RETRO REVIEW: Back to the Future

RETRO REVIEW: Back to the Future

There are very few movies in this world that I could watch ad nauseam without actually becoming nauseous.

One of those movies is 1985’s Back to the Future — a critical success, and a timeless classic, if I do say so myself. And with the way the world has been for the past month, who wouldn’t want to go back in time?

With that out of the way, let’s go for a cruise in our DeLorean and spend a week in 1955 — but don’t forget to bring extra plutonium!

Okay, obvious things out of the way first, the acting is stellar.

Michael J. Fox and Christopher Lloyd play Marty McFly and Doc Emmet Brown, respectively. The rest of the cast is brilliant too, especially Crispin Glover (George McFly) and Thomas F. Wilson (Biff Tannen), but Marty and Doc are the central characters that we’ll be spending most of the movie with, and they play their parts very well.

However, Lloyd effortlessly steals the spotlight with his “mad scientist” shtick.

Not just with the way he looks, but some of the things he says are hilariously strange.

For instance, his speculation about how, in 1985, plutonium may be available at every corner drugstore.

Or his musings of whether there’s something wrong with Earth’s gravitational pull because of Marty’s catchphrase “This is heavy.”

They may seem really cheesy on paper, but Lloyd delivers them with such a serious demeanor that you can’t help but laugh, or at the very least, furrow your brow.

The acting as a whole honestly makes me forget that I’m watching a movie.

Which is good, because nothing is more immersion breaking than someone delivering lines with the emotion of a cardboard cut-out.

Moving along, Back to the Future has a lot going for it writing-wise.

This is especially noticeable if you watch the behind the scenes feature where the writer and producer discuss how they planned out every little thing before they started filming.

And this planning results in a ton of call-backs.

Or call-forwards, you could argue, since Marty is in the past.

Anyway, later in the movie, Marty skateboards away from antagonist Biff Tannen, so to establish that Marty is capable of that, they show him skateboarding in the opening of the movie. And same goes for Marty’s skill with a guitar.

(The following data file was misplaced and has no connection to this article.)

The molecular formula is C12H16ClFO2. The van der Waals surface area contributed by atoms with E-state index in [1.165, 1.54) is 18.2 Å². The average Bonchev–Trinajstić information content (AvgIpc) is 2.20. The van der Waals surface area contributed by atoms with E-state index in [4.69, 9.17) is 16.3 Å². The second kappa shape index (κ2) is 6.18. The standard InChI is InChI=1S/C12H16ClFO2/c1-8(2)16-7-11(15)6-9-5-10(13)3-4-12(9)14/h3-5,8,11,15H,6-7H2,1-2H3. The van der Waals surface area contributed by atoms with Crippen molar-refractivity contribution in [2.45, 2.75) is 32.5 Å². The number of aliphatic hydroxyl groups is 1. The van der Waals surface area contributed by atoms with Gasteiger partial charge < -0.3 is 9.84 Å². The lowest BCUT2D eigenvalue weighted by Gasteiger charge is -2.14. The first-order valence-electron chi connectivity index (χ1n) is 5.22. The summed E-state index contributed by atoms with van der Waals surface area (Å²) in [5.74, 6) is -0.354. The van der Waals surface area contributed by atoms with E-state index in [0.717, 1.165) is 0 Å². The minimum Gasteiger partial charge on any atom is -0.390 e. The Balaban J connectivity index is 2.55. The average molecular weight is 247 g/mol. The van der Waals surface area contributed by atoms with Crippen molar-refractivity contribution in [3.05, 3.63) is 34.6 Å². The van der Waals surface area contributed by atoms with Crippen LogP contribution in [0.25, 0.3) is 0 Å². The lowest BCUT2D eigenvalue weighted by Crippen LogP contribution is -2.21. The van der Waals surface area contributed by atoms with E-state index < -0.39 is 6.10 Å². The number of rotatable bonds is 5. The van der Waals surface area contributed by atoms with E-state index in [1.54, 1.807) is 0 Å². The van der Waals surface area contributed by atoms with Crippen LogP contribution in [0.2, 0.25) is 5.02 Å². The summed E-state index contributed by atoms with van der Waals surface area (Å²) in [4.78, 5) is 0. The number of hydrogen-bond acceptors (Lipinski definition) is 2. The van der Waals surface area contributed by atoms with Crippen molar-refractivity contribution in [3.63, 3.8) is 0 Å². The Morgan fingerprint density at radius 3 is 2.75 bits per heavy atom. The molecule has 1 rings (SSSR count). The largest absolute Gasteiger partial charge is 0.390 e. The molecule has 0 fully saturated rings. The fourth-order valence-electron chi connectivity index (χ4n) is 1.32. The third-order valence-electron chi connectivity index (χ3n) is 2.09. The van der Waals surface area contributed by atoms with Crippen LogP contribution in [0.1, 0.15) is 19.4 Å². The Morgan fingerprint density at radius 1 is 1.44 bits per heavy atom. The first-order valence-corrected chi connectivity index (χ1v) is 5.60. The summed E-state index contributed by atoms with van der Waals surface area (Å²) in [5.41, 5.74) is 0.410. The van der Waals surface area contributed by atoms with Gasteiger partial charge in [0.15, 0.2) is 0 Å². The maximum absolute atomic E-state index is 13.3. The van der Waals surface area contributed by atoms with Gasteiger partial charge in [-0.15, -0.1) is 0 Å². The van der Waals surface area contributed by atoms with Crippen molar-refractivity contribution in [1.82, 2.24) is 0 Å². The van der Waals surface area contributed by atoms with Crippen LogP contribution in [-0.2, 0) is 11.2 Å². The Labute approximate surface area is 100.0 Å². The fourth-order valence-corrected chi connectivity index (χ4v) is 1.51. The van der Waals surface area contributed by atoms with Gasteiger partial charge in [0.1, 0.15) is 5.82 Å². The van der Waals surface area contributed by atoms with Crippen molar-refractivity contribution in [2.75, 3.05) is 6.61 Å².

It justifies why Marty can do these things instead of him being able to play guitar or skateboard out of the blue.

Other movies do this, too, but I haven’t seen a movie do it quite as well as Back to the Future.

I think those examples could qualify as “Chekov’s Guns” too, as we see Marty display an interest in them at the beginning, but we don’t see the true extent of his skill until much later on.

There are other moments where this happens too, but listing them would be too much.

While I’m still on the topic of writing, there are moments in the dialogue where we see Marty relate to his Father more than he would like to.

The movie doesn’t spend too much time on these little moments, but I think it’s a nice touch to show Marty relate to his father, especially so as Marty states early on in the movie that he hopes he doesn’t end up like him.

This adds a bit of a heartwarming lens to the scenes they share together, more so the later scenes where it seems they have established a friendship.

All in all, they did a good job at making sure that the story was sound before they went ahead with it.Well, as sound as a story about a teenager who goes back in time and has to play matchmaker with his high-school parents can be.

But ridiculousness of the premise aside, they made sure to iron out the dents before giving the green light.

Another thing I thought this movie did really well was the time travel.

Now, I’m not going to drive myself, nor you, dear reader, insane by trying to rationalize a very irrational concept, but once I explain myself, you’ll understand what I mean.

When Marty goes back to 1955, he sticks out like a sore thumb.

He’s a metaphorical fish out of water.

I like that, because it adds a real element to an unreal concept.

Instead of him blending in immediately with the 1950s, or the 1950s somehow ignoring the 1980s vibe that Marty radiates, everyone acts strange around him because of his out of place clothes and the references he makes that nobody understands.

For example, when he orders a “Tab” at the diner (a diet soda created in 1963) the bartender tells him that if he wants a tab, he’ll need to order something.

It’s a little detail that makes everything a little more believable.

As far as criticism goes, I really don’t have anything to say.

I mean, I could ask something like “How come Marty’s parents don’t notice that their child looks exactly like the man they hung out with 30 years earlier?” But that would just be nitpicking for its own sake, and I feel that something of that nature just comes with the territory of time travel.

Although, this being a 35 year-old movie, some of the special effects don’t quite hold up as they once did, but that’s less because the effects crew was lazy and more because the movie is 35 years old and technology was limited.

Final Rating: A

As it’s written on the back of the movie case: “It’s ironic that a movie about time travel is timeless” and I agree completely! Back the Future just has a certain charm to it that pulls me in and doesn’t let me go.

Of course, there’s always more to talk about, but I think half of the fun is discovering all of the wonders of the movie yourself.

Whether you’ve already seen the movie or have never seen it before, I would definitely recommend giving Back to the Future a watch, regardless if it’s the first, or the 100th time.